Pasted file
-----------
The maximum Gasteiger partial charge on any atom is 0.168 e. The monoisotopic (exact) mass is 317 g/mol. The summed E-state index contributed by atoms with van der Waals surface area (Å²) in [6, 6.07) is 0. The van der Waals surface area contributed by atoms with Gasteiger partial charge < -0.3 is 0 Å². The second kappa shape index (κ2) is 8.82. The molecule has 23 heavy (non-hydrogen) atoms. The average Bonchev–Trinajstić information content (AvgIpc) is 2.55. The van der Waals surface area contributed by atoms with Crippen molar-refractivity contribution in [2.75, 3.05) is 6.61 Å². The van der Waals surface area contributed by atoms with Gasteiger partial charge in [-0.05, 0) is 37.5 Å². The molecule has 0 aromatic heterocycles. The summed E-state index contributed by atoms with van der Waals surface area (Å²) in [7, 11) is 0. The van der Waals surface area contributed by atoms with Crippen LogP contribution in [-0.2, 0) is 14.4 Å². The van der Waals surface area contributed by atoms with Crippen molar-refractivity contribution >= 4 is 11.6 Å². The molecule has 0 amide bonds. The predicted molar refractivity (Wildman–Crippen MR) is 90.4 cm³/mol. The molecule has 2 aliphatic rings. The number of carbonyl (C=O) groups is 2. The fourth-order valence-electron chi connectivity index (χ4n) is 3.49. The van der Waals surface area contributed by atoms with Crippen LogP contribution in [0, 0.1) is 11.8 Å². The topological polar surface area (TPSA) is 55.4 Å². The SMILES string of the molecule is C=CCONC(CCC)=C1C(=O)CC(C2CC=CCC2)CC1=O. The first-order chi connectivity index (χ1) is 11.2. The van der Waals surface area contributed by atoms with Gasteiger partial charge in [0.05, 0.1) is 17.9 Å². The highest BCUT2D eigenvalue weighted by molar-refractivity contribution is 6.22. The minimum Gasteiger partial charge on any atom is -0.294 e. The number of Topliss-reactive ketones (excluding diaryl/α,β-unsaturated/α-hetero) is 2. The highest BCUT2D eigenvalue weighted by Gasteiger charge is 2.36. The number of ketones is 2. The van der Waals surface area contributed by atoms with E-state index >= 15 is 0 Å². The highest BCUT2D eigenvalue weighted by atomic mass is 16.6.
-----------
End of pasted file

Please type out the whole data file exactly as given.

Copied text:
The maximum Gasteiger partial charge on any atom is 0.168 e. The monoisotopic (exact) mass is 317 g/mol. The summed E-state index contributed by atoms with van der Waals surface area (Å²) in [6, 6.07) is 0. The van der Waals surface area contributed by atoms with Gasteiger partial charge < -0.3 is 0 Å². The second kappa shape index (κ2) is 8.82. The molecule has 23 heavy (non-hydrogen) atoms. The average Bonchev–Trinajstić information content (AvgIpc) is 2.55. The van der Waals surface area contributed by atoms with Crippen molar-refractivity contribution in [2.75, 3.05) is 6.61 Å². The van der Waals surface area contributed by atoms with Gasteiger partial charge in [-0.05, 0) is 37.5 Å². The molecule has 0 aromatic heterocycles. The summed E-state index contributed by atoms with van der Waals surface area (Å²) in [7, 11) is 0. The van der Waals surface area contributed by atoms with Crippen LogP contribution in [-0.2, 0) is 14.4 Å². The van der Waals surface area contributed by atoms with Crippen molar-refractivity contribution >= 4 is 11.6 Å². The molecule has 0 amide bonds. The predicted molar refractivity (Wildman–Crippen MR) is 90.4 cm³/mol. The molecule has 2 aliphatic rings. The number of carbonyl (C=O) groups is 2. The fourth-order valence-electron chi connectivity index (χ4n) is 3.49. The van der Waals surface area contributed by atoms with Crippen LogP contribution in [0, 0.1) is 11.8 Å². The topological polar surface area (TPSA) is 55.4 Å². The SMILES string of the molecule is C=CCONC(CCC)=C1C(=O)CC(C2CC=CCC2)CC1=O. The first-order chi connectivity index (χ1) is 11.2. The van der Waals surface area contributed by atoms with Gasteiger partial charge in [0.05, 0.1) is 17.9 Å². The highest BCUT2D eigenvalue weighted by molar-refractivity contribution is 6.22. The minimum Gasteiger partial charge on any atom is -0.294 e. The number of Topliss-reactive ketones (excluding diaryl/α,β-unsaturated/α-hetero) is 2. The highest BCUT2D eigenvalue weighted by Gasteiger charge is 2.36. The number of ketones is 2. The van der Waals surface area contributed by atoms with E-state index >= 15 is 0 Å². The highest BCUT2D eigenvalue weighted by atomic mass is 16.6.